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The fixing of petroleum products’ prices is denying the country investment in the downstream sector of the oil and gas industry and depriving Nigerians certain benefits from the country’s petroleum resources, industry stakeholders said on Thursday.
The Federal Government currently regulates the prices of Premium Motor Spirit, otherwise known as petrol, and kerosene, and subsidises their prices to enable Nigerians to get the products at the regulated prices.
The regulated price of petrol is currently N87 per litre while that of kerosene is N50 per litre. But the products are sold above the regulated prices in parts of the country, despite government’s subsidy.
The Group Managing Director, Nigerian National Petroleum Corporation, Dr. Emmanuel Kachikwu, in his address at the National Association of Energy Correspondents’ conference in Lagos, said, “Subsidy creates distortions in government revenue distribution as a result of round-tripping and unnecessary carry-over of expenditures every year in a way that is difficult for government to control or sustain.”
He noted that subsidy accounted for 20 per cent of the Federal Government budget in 2013.
Kachikwu, who was represented by the acting Managing Director, National Engineering and Technical Company Ltd, Mrs. Bola Ashafa, said, “Deregulation policy is essential to the transformation and growth of the downstream sector of the oil and gas industry.
“Speedy implementation of this policy in Nigeria would go a long way in encouraging inflow of private sector and international investment; ensure that Nigerians derive fair deal from the abundant petroleum resources in the country through fair product prices for consumers and full cost recovery and reasonable margins for operators.”
He said the implementation of the policy would entrench efficiency in product usage; product availability and effective competition among investors, hence putting an end to product shortage.
He, however, said critical enablers such as security of the product and distribution infrastructure must be assured to guarantee the availability of the petroleum products at affordable prices.
The NNPC boss said, “We are fully committed to reforming the existing refineries and boosting domestic petroleum product supply. Currently all the refineries have been re-streamed but are yet to attain optimal capacity.
“Removal of price control mechanisms is deemed imperative to ensure full growth of the sub-sector by allowing private stakeholders to complement the government efforts in developing the industry.”
He said the NNPC would continue to maintain stability in the supply and distribution of petroleum products nationwide to avoid energy crisis.
According to him, the corporation has enough stock of petrol to service the country for 25 days at a national consumption rate of about 40 million litres per day.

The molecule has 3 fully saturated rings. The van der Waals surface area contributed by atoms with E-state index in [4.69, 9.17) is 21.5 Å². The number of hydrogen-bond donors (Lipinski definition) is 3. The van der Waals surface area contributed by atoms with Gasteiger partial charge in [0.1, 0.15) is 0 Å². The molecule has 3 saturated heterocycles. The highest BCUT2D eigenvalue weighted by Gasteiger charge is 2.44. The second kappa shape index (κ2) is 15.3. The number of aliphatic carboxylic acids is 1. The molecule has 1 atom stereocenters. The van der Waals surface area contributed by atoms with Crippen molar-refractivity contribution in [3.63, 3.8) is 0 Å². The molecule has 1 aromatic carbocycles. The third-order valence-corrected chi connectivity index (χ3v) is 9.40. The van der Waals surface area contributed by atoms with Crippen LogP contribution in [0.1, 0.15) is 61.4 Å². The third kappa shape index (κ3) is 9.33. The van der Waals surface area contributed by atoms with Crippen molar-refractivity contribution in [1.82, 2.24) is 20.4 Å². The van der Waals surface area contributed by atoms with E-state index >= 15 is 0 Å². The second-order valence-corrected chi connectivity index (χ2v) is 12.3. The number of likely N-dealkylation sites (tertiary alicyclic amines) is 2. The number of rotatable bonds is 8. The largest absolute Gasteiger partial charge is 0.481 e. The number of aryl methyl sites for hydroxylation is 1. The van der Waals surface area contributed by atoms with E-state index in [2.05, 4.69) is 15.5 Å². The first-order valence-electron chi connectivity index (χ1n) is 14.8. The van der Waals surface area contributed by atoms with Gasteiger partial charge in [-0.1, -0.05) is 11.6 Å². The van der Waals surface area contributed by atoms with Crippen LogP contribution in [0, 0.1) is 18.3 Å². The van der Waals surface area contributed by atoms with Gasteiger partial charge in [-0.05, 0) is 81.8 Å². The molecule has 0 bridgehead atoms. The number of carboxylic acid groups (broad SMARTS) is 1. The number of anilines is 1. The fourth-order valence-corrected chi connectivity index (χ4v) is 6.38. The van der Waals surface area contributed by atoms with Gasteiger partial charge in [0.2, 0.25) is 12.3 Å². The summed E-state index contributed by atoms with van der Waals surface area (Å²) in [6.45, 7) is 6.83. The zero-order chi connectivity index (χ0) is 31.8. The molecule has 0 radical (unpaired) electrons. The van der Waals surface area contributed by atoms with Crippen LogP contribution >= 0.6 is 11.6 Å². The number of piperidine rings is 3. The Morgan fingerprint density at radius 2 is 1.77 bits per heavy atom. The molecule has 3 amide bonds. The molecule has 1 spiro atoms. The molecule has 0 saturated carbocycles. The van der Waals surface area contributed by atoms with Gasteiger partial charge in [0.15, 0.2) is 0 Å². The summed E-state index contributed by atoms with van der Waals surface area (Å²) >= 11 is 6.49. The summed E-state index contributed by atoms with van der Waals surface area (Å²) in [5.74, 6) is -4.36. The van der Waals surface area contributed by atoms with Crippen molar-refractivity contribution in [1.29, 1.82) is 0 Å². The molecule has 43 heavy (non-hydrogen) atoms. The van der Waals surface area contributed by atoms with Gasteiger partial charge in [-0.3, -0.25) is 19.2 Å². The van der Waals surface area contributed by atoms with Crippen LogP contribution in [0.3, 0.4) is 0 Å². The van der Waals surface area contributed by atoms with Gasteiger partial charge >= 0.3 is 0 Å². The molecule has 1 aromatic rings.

“Unfortunately, the stock is not immediately available across the 21 depots in view of the challenges facing the distribution pipelines facilities,” he said.
The Chairman and Managing Director, Mobil Oil Nigeria Plc, Mr. Tunji Oyebanji, said, “What we are talking about is deregulation of the prices; for the prices to be determined by market forces,” but that “there has to be government regulation in terms of standard and quality.”
He noted that there was a time in the country where prices were not fixed by the government.
According to Oyebanji, the lack of full deregulation generates uncompetitive climate and lack of investment and innovation.
He said, “We are looking for a sustainable industry where pricing is liberalised, leading to steady supply, increased profitability, large-scale investment in refineries, increased competition, and an industry where technology plays a role. But currently there is no incentive.”
He said the government had yet to pay them their subsidy arrears.
On his part, the Director-General, Lagos Chamber of Commerce and Industry, Mr. Muda Yusuf, decried what be called the absence of clear policy direction from the government with respect to the oil and gas industry.
According to him, there are people who want to invest in the industry but who are being discouraged by lack of a clear policy direction.
“It is important that we quickly deregulate the downstream sector to attract investment,” Yusuf said.
The Managing Director, NIPCO Plc, Mr. Venkataraman Venkatapathy, said the move from a regulated market to deregulation should be done in a phased manner, adding, “We must take a holistic approach rather than one pre-determined solution.”
The President, Petroleum and Natural Gas Senior Staff Association of Nigeria, Comrade Francis Johnson, said, “As a labour union, we are not averse to deregulation but that the focus of deregulation should be based on local production rather than importation.